Membership and inclusions

Membership (possessive relations)

If \(x\) is an element in a set \(A\) we write \[ x \in A \quad \text{ or }\quad A \ni x, \] and if not \[ x \notin A \quad\text{ or }\quad A \not\ni x. \]

  • The rationals can be constructed from elements in \(\mathbb Z\) and \(\mathbb N\):

\[ \mathbb Q = \{ a/b \colon a \in \mathbb Z, b \in \mathbb N\} \]

  • \(\sqrt{2}\) is a real number, but not a rational one:

\[ \sqrt{2} \in \mathbb{R}, \qquad \sqrt{2} \notin \mathbb{Q}. \]


Quantifiers are used to abbreviate notation. The most important ones are:

  • \( \forall \quad \) Universal quantifier: 'For any','for all'
  • \( \exists \quad \) Existential quantifier: 'There exists'
  • \( ! \quad \) Uniqueness quantifier: 'a unique'

Ex. For any real number \(x\) there exists a unique real number \(-x\) with the property that the sum of \(x\) and \(-x\) is zero: \[ \forall\: x \in \mathbb{R} \qquad \exists ! \:\; (-x) \in \mathbb{R}; \qquad x + (-x) = 0.\]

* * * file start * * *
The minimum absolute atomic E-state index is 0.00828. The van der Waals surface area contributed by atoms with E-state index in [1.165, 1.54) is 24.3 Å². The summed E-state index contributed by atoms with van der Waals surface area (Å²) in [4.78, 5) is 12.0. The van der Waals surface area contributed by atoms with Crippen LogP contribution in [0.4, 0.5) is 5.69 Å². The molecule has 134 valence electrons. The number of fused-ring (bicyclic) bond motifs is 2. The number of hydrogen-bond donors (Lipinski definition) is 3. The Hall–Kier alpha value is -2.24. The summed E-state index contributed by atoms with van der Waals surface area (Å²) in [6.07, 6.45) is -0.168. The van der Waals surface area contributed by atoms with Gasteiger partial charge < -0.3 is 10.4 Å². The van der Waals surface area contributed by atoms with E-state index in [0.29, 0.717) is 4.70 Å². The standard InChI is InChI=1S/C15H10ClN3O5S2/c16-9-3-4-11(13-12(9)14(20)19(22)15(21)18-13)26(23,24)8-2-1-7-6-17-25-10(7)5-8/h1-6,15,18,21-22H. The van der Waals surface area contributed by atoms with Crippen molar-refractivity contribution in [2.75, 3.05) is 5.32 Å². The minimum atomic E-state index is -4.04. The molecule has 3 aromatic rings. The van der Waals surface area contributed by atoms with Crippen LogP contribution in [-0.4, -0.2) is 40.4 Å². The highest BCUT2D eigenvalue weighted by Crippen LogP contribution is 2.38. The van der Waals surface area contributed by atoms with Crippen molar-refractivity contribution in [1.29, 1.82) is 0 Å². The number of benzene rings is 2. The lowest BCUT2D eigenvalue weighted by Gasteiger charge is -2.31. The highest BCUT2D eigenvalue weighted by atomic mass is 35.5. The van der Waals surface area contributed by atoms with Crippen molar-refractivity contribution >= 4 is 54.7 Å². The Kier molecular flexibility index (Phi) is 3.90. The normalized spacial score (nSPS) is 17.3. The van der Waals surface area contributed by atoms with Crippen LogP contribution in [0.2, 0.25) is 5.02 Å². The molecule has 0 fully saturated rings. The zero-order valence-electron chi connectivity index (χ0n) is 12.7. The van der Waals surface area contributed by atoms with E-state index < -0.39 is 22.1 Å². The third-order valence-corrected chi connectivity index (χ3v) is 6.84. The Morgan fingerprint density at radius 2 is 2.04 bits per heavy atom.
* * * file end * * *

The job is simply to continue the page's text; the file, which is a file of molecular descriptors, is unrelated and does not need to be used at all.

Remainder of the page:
A set \(A\) is a subset of a set \(B\) if any element in \(A\) is also an element in \(B\): \[ A \subset B \quad (\text{or } A \subseteq B) \quad\stackrel{\text{def.}}{\Longleftrightarrow}\quad [x \in A \Rightarrow x \in B] \] A subset \(A \subset B\) can also be a proper subset of \(B\): \[ A \subsetneq B \quad\stackrel{\text{def.}}{\Longleftrightarrow}\quad A \subset B \text{ but } A \neq B. \]

  • The natural numbers is a subset of the set of non-negative integers, which is a proper subset of the set of real numbers:

\[ \mathbb{N} \subset \{0,1,2,\ldots\} \subsetneq \mathbb{R}. \]

  • The empty set is a subset of any other set (including itself):

\[ \emptyset \subset \emptyset \subset \{1,2,3\}. \]

  • The continuously differentiable real-valued functions on the real line is a subset of the continuous functions:

\[ C^1(\mathbb R, \mathbb R) \subset C(\mathbb R, \mathbb R). \]

2017-03-24, Hallvard Norheim Bø